Obsidian crystal from Paramore Crater?

As noted in the previous post, obsidian was found as inclusions in exposed basalt along the south rim of Paramore crater as well as scattered across the surface.  While examining and photographing the partially exposed nodule in the photograph below, an odd shape off to one side caught my attention.  An odd looking piece of obsidian with structure.  Obsidian is described as having no crystal structure, so why the tabular structure with several visible facets?  At first glance one might assume some altered rate of cooling resulting in a partial crystal structure but closer examination of the surface reveals a more likely explanation for the structure observed in this piece of obsidian.  In the second photograph notice the seam running down one of the facets.  This does not appear to be a crack but rather the junction between 2 masses of melted obsidian.  In addition, the surface is covered with the remnants of small air bubbles of uniform size, suggesting a small space between the surface of the cooling, and out gassing obsidian, and some other structure.  If exposed during the cooling process one would not expect a uniform surface of preserved escaping gas bubbles but rather a surface smooth surface as shown in the first photograph below.  The underside of the obsidian, a partial view in the third photograph, displays some bubbles but of varying sizes.  Rather than demonstrating some obsidian crystalline structure a more likely explanation is that this piece of obsidian represents a cast and is a positive naturally created from a negative in the host rock.

The next question that arises is more perplexing, if the crystal like structure observed in the obsidian is the result of a natural casting process that took place during a period volcanic activity in the San Bernardino Valley, what was the original positive that gave rise to the cast into which the molten obsidian migrated and filled.  The octahedral nature of the facets combined with the tabular layering found in a volcanic setting could be any number of minerals.  For example Pyrite or Spinel are both octahedral, but a diamond would also be nice.  Though I doubt the magma pipe goes deep enough to reach the temperatures and pressures required for diamond formation.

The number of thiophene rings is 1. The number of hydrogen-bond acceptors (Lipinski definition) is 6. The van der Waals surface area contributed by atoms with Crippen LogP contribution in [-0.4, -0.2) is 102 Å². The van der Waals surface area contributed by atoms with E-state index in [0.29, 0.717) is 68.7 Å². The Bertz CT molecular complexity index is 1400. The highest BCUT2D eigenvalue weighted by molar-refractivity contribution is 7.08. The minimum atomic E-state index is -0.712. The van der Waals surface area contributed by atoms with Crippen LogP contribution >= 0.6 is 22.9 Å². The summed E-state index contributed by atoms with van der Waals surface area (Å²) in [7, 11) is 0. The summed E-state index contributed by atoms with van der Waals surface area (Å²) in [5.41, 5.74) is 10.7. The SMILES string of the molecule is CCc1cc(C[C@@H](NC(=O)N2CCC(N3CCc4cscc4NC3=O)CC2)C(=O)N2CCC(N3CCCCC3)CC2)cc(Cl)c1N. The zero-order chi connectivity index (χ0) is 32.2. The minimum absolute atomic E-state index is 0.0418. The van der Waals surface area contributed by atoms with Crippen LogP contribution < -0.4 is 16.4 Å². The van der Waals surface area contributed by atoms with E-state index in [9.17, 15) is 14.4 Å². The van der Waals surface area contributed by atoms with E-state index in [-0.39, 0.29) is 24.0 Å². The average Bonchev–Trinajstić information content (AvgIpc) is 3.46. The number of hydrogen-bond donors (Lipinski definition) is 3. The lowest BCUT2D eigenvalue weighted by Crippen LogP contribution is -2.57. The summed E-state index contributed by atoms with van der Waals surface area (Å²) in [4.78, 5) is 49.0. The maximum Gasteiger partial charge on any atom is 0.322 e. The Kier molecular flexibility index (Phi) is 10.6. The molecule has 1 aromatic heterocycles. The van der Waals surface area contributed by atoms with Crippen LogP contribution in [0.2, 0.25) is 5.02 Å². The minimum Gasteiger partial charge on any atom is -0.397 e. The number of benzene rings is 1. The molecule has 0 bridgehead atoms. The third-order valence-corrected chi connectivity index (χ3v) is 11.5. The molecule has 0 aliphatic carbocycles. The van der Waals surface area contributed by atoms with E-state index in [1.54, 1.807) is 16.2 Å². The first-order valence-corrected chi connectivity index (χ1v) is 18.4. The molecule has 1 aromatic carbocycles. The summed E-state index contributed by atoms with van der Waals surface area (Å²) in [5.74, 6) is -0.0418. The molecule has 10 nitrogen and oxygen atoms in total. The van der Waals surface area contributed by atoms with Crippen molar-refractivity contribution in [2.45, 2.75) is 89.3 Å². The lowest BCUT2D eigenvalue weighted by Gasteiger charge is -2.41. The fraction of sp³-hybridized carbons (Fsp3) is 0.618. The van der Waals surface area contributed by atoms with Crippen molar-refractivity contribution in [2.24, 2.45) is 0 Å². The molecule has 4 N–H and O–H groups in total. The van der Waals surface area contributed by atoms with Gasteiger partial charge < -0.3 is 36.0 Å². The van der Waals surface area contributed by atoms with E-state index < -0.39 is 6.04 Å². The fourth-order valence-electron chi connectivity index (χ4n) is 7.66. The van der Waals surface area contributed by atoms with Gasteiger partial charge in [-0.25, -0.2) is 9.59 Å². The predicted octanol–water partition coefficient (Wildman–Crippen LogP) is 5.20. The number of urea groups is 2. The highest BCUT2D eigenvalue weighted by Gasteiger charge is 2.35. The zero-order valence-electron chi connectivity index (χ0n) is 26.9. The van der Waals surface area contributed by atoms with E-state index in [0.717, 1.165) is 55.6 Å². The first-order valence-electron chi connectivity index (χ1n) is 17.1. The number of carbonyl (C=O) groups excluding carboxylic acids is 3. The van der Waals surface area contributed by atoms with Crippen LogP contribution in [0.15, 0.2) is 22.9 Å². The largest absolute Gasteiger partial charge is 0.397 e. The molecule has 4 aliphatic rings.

Obsidian nodule partially embedded in basalt

Upper surface of obsidian

End face of obsidian with larger air bubbles visible on the undersurface


  1. This is a very interesting piece of obsidian you found and then you explained this so nice to everyone.

  2. Thank you. It is my best guess as to why this particular piece of obsidian shows structure.

  3. Hmm, we were just saying the hiking group has a resident herpetologist, botanist, tree expert and more and that we needed a geologist. Sounds like we HAVE a geologist in YOU. Thank you!

  4. Thank you. I'm interested in geology, since I'm a longtime caver, but no formal training.

  5. Here is a reference to the geology and formation of the lava field including Paramore Crater.
    Petrogenesis of xenolith-bearing basalts from southeastern Arizona